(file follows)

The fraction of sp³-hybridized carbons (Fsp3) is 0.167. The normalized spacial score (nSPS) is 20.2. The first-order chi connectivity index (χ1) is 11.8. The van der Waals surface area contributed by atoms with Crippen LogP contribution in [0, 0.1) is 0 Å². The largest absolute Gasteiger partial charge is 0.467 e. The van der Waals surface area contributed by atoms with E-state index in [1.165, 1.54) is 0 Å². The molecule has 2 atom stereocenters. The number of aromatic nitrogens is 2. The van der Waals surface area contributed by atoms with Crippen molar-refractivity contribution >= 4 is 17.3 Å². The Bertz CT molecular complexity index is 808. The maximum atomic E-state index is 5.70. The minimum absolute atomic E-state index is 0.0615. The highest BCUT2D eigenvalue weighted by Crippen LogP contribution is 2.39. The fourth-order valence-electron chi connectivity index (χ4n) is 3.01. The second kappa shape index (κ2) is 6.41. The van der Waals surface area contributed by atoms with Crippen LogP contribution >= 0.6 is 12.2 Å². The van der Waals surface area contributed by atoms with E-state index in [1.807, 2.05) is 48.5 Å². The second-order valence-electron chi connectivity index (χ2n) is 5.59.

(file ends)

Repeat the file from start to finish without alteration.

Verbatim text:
The fraction of sp³-hybridized carbons (Fsp3) is 0.167. The normalized spacial score (nSPS) is 20.2. The first-order chi connectivity index (χ1) is 11.8. The van der Waals surface area contributed by atoms with Crippen LogP contribution in [0, 0.1) is 0 Å². The largest absolute Gasteiger partial charge is 0.467 e. The van der Waals surface area contributed by atoms with E-state index in [1.165, 1.54) is 0 Å². The molecule has 2 atom stereocenters. The number of aromatic nitrogens is 2. The van der Waals surface area contributed by atoms with Crippen molar-refractivity contribution >= 4 is 17.3 Å². The Bertz CT molecular complexity index is 808. The maximum atomic E-state index is 5.70. The minimum absolute atomic E-state index is 0.0615. The highest BCUT2D eigenvalue weighted by Crippen LogP contribution is 2.39. The fourth-order valence-electron chi connectivity index (χ4n) is 3.01. The second kappa shape index (κ2) is 6.41. The van der Waals surface area contributed by atoms with Crippen LogP contribution >= 0.6 is 12.2 Å². The van der Waals surface area contributed by atoms with E-state index in [1.807, 2.05) is 48.5 Å². The second-order valence-electron chi connectivity index (χ2n) is 5.59.